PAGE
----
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August 4, 2015 / Toby Dayton

LinkUp Forecasting Strong July Jobs Report & September Rate Increase

Not since early in the Spring of 2013 have so many people been so intently trying to read the tea leaves in an attempt to discern what the Fed Chair might do in the months ahead. Back then, the tea leaves consisted of monthly non-farm payroll (NFP) reports released by the Bureau of Labor Statistics (BLS) and the objective of a proper reading was determining when the Fed would begin tapering QE III which was scheduled to be phased out when unemployment reached 6.5%.

Tasseography today has crescendoed to a cacophony of noisy data streams including NFP, JOLTS, jobless claims, the labor force participation rate, long-term unemployment, wage inflation, general inflation, productivity, GDP growth, durable goods orders, consumer spending, consumer sentiment, the S&P/Case-Shiller home price index, and just about anything else anyone can think of that might hold a clue as to when Fed Chair Yellen might begin raising interest rates. While the consensus view is September, Yellen told members of Congress last week during testimony on Capitol Hill that, “While labor market conditions have improved substantially, they are not yet consistent with maximum employment.”

The number of variables in play as the Fed weighs the timing of its move is as long as the list of Republican Presidential candidates, and the picture those variables paint is just as discombobulated and unruly as the stage in Cleveland on Thursday night is certain to be during the first Republican debate. The challenge of deciphering so many signals is problematic enough on its own, but it becomes exponentially more difficult given that each signal not only presents a different picture depending upon the viewer’s perspective and the angle it’s viewed from, but also because each signal often conflicts with signals being emitted from other data points.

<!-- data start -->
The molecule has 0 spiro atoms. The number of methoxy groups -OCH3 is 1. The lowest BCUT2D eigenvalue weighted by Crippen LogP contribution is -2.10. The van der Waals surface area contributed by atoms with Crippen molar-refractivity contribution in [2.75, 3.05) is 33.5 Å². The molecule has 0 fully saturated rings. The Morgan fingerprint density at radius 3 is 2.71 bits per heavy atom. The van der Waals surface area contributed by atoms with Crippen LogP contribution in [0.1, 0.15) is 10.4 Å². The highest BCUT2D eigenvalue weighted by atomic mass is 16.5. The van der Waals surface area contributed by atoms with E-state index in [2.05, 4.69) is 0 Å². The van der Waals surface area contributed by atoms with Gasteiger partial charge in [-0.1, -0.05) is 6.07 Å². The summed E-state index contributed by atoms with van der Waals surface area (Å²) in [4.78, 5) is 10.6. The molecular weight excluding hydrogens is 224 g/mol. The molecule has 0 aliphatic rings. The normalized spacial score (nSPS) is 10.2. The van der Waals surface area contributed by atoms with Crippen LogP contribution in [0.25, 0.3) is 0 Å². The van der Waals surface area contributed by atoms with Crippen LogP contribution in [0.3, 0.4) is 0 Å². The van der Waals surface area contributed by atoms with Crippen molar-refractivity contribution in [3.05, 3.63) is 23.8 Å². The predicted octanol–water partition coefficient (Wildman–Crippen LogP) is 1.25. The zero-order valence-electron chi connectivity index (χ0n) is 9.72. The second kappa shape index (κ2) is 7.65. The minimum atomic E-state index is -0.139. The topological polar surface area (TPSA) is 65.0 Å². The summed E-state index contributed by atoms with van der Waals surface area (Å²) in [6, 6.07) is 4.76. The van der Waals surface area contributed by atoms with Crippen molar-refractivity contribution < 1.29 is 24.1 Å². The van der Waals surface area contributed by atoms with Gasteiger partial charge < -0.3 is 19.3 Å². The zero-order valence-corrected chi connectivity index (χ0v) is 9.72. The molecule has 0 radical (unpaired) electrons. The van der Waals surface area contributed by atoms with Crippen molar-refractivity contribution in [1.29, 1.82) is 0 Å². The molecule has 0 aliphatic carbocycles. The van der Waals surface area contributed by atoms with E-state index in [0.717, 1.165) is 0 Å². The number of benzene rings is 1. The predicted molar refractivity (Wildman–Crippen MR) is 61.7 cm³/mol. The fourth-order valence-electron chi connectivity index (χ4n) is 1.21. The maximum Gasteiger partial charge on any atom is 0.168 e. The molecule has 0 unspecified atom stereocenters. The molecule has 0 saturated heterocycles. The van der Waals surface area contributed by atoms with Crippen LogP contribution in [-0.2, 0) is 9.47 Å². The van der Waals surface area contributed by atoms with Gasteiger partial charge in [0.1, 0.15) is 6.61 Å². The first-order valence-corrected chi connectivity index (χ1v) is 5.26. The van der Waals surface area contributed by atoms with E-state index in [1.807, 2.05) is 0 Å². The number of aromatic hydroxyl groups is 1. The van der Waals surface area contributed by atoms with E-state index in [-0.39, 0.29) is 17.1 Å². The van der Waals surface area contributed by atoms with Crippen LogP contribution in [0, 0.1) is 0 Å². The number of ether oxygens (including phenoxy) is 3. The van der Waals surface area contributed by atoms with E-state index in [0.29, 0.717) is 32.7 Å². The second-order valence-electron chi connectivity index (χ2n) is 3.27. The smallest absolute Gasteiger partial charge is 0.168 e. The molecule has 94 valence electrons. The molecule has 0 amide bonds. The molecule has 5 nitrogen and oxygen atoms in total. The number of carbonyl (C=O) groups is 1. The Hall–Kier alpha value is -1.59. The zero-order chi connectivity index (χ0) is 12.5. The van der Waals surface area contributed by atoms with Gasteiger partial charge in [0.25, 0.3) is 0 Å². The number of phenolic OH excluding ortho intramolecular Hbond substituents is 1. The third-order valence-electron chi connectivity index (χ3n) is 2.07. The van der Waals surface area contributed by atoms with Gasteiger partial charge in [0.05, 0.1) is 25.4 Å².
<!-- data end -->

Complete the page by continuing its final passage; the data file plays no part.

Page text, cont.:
But despite the chaos that seems to be as inexplicable and disconcerting as Trump’s poll numbers, I’ll walk through the tea leaves as we read them and try to paint the picture of the current environment as we see it.

The backdrop of the overall jobs market is very good

There is no doubt that, viewed from the widest angle, the labor market is in very good shape relative to the past 5 or 6 years. The economy has added jobs for 57 consecutive months, a stretch that has seen a total of 11.5 million jobs added to the economy since October of 2010. Even more encouraging is the fact that momentum has been growing, with job gains in 2014 rising 30% over the prior year to an increase of 3.1 million jobs.

Job Growth by Qtr By Year Q2 2015

Job growth is slowing down in 2015

Unfortunately, however, when you narrow the lens a bit and take a closer look at more recent trends, it’s also clear that job growth has slowed a bit in 2015. Through June, the economy has added only 1.25 million jobs, a 13% drop from the same period a year ago. A bit more alarming is the fact that job growth in the 2nd quarter is 22% behind Q2 2014.

Jobs By Quarter 2011- Q2 2015

So while the labor market is definitely in good shape, the longer-term trend lines looking forward are not quite as obvious.

Unemployment is at 5.3% (but…)

One of the great debates raging at the moment is how much slack remains in the labor market and whether or not the economy is at full employment. Unemployment currently sits at 5.3%, the lowest it’s been at any point during the recovery, but higher than 4.7%, the rate just before the recession began. The current unemployment rate is also very close to the 5.2% rate that most economists consider to qualify as ‘full-employment’ or the maximum employment level before employers have to begin raising wages to fill openings (often referred to as NAIRU or the non-accelerating inflation rate of unemployment).